Self-managed worker operations
Self-managed workers allow Boundary users to securely connect to private endpoints without exposing their organizations' networks to the public, or to HashiCorp-managed resources. The self-managed worker nodes proxy any session activity.
Self-managed workers use public key infrastructure (PKI) for authentication. PKI workers authenticate to Boundary using a certificate-based method that allows you to deploy workers without using a shared key management service (KMS). For more information about PKI workers, refer to PKI Worker Configuration.
This page outlines operational guidance for running self-managed workers with HCP Boundary in production.
Boundary workers proxy connections to remote endpoints. Workers can either proxy connections to target endpoints, proxy connections from Boundary control plane traffic to private Vault environments and other peer services, or both.
In multi-hop sessions, you can use a chain of workers to proxy connections to targets. Multi-hop configurations are helpful in situations where inbound traffic to the target's network is not allowed. A worker in a private network sends outbound communication to its upstream worker, and can then create reverse proxies to establish sessions.
The following sections describe worker network connectivity requirements depending on what the worker is used for:
There are three network connectivity requirements for workers that proxy connections to targets:
- Outbound access to an existing trusted Boundary control point (either another trusted worker or the Boundary control plane, or in other words, the cluster url)
- Outbound access to the target
- Inbound access from client trying to establish the session
The third requirement does not require exposure to the public internet, just inbound access from clients. Consider the case of Boundary being accessed by clients from a private corporate network (not public internet) to facilitate connections to a separate private datacenter network:
- The worker would need outbound connectivity to a trusted Boundary control point (either another trusted worker or the Boundary control plane, ie the origin url)
- The worker would need outbound connectivity to the host network (the datacenter network or cloud VPC) for which it can make outbound (worker->host) calls to hosts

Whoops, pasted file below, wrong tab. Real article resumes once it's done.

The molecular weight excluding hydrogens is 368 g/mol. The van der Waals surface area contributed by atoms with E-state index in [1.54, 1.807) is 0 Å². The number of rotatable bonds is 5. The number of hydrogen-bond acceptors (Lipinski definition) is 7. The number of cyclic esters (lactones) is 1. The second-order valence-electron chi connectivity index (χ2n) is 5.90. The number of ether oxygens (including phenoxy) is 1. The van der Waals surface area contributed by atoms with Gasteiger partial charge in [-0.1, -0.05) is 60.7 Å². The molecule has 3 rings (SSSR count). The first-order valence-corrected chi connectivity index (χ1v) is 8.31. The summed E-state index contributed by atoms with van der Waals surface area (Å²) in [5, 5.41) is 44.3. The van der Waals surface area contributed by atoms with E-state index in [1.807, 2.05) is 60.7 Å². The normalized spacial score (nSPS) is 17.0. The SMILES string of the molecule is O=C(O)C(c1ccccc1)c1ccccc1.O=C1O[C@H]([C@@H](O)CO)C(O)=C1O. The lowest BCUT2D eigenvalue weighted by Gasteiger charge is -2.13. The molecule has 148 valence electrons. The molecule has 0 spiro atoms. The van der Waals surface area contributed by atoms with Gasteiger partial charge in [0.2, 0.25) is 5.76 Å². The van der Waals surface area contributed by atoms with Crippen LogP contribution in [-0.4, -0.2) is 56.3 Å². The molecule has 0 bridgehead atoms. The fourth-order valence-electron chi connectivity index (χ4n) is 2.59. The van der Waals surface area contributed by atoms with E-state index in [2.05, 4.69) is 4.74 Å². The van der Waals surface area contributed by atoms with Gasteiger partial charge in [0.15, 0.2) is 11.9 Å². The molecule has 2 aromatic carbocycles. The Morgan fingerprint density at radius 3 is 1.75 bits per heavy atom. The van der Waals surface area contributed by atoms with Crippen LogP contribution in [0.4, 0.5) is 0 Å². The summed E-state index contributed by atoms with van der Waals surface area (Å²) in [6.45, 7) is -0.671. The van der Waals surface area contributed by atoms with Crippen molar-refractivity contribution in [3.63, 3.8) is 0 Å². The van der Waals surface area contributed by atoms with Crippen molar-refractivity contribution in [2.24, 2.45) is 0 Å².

- The worker would need to allow inbound (client->worker) connections from the client's network (this would be the corporate network, not public internet in this scenario)
When proxying connections to private Vault clusters, workers have two network connectivity requirements:
- Outbound access to an existing trusted Boundary control point (either another trusted worker or the Boundary control plane, ie the origin url)
- Outbound access to the destination private Vault
The following diagram illustrates worker connectivity directionality based on the requirements above for HCP Boundary with self-managed workers.
In multi-hop sessions, the workers can serve three different functions:
- Ingress worker - An ingress worker is a worker that is accessible by the client. The client initiates the connection to the ingress worker.
- Intermediary worker - An optional intermediary worker sits between ingress and egress workers as part of a multi-hop chain. There can be multiple intermediary workers as part of a multi-hop chain.
- Egress worker - An egress worker is a worker that can access the target. The egress worker initiates reverse proxy connections to intermediary or ingress workers.
The functions are general ways to describe how workers interact with resources. A worker can perform more than one function, if it meets the requirements. For more information, refer to Multi-hop sessions.
When you proxy connections to targets in multi-hop sessions, the ingress, intermediary, and egress workers have the following additional requirements.
Similar to single layer workers, ingress workers in a multi-hop session must have:
- Outbound access to the Boundary control plane
- Inbound access from clients
In a multi-hop session, intermediary workers require:
Outbound access to an upstream worker
The upstream worker may be an ingress worker or another intermediary worker. Any upstream, intermediary worker must eventually connect to an ingress worker using trusted intermediary workers.
Inbound access from a downstream worker
The downstream worker may be an egress worker or another downstream worker. Any downstream, intermediary worker must eventually connect to an egress worker using trusted intermediary workers.
In a multi-hop session, the egress workers on the target's side require:
Outbound access to an upstream worker
Outbound access to the destination host
Inbound session connections from clients reach the egress worker via reverse proxy with the ingress worker as initiated from the egress worker.
The following diagram illustrates the direction of worker connectivity in a a multi-hop session. The arrows show the direction in which network communication is initiated. The white lines represent the Boundary cluster's control plane traffic. The red lines represent the direction of a user's session traffic.